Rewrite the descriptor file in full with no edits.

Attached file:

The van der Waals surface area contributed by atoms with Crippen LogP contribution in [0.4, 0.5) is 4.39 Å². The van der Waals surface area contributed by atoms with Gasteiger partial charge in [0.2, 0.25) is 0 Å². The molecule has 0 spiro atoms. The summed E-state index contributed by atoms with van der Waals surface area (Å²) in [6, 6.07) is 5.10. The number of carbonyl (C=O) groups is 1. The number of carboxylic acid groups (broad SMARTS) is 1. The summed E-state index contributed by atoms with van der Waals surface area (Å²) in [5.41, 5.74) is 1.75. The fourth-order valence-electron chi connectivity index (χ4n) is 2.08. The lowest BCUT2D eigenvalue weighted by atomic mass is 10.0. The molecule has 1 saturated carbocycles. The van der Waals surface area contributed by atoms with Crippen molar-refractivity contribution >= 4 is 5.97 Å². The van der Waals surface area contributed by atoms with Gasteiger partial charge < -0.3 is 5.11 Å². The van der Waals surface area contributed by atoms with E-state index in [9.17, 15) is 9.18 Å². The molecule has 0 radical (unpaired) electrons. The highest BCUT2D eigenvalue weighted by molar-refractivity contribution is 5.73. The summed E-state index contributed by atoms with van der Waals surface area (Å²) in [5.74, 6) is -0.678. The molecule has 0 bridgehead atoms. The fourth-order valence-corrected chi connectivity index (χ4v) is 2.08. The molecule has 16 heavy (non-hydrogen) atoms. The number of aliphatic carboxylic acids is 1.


The van der Waals surface area contributed by atoms with Crippen LogP contribution in [0.4, 0.5) is 4.39 Å². The van der Waals surface area contributed by atoms with Gasteiger partial charge in [0.2, 0.25) is 0 Å². The molecule has 0 spiro atoms. The summed E-state index contributed by atoms with van der Waals surface area (Å²) in [6, 6.07) is 5.10. The number of carbonyl (C=O) groups is 1. The number of carboxylic acid groups (broad SMARTS) is 1. The summed E-state index contributed by atoms with van der Waals surface area (Å²) in [5.41, 5.74) is 1.75. The fourth-order valence-electron chi connectivity index (χ4n) is 2.08. The lowest BCUT2D eigenvalue weighted by atomic mass is 10.0. The molecule has 1 saturated carbocycles. The van der Waals surface area contributed by atoms with Crippen molar-refractivity contribution >= 4 is 5.97 Å². The van der Waals surface area contributed by atoms with Gasteiger partial charge < -0.3 is 5.11 Å². The van der Waals surface area contributed by atoms with E-state index in [9.17, 15) is 9.18 Å². The molecule has 0 radical (unpaired) electrons. The highest BCUT2D eigenvalue weighted by molar-refractivity contribution is 5.73. The summed E-state index contributed by atoms with van der Waals surface area (Å²) in [5.74, 6) is -0.678. The molecule has 0 bridgehead atoms. The fourth-order valence-corrected chi connectivity index (χ4v) is 2.08. The molecule has 16 heavy (non-hydrogen) atoms. The number of aliphatic carboxylic acids is 1.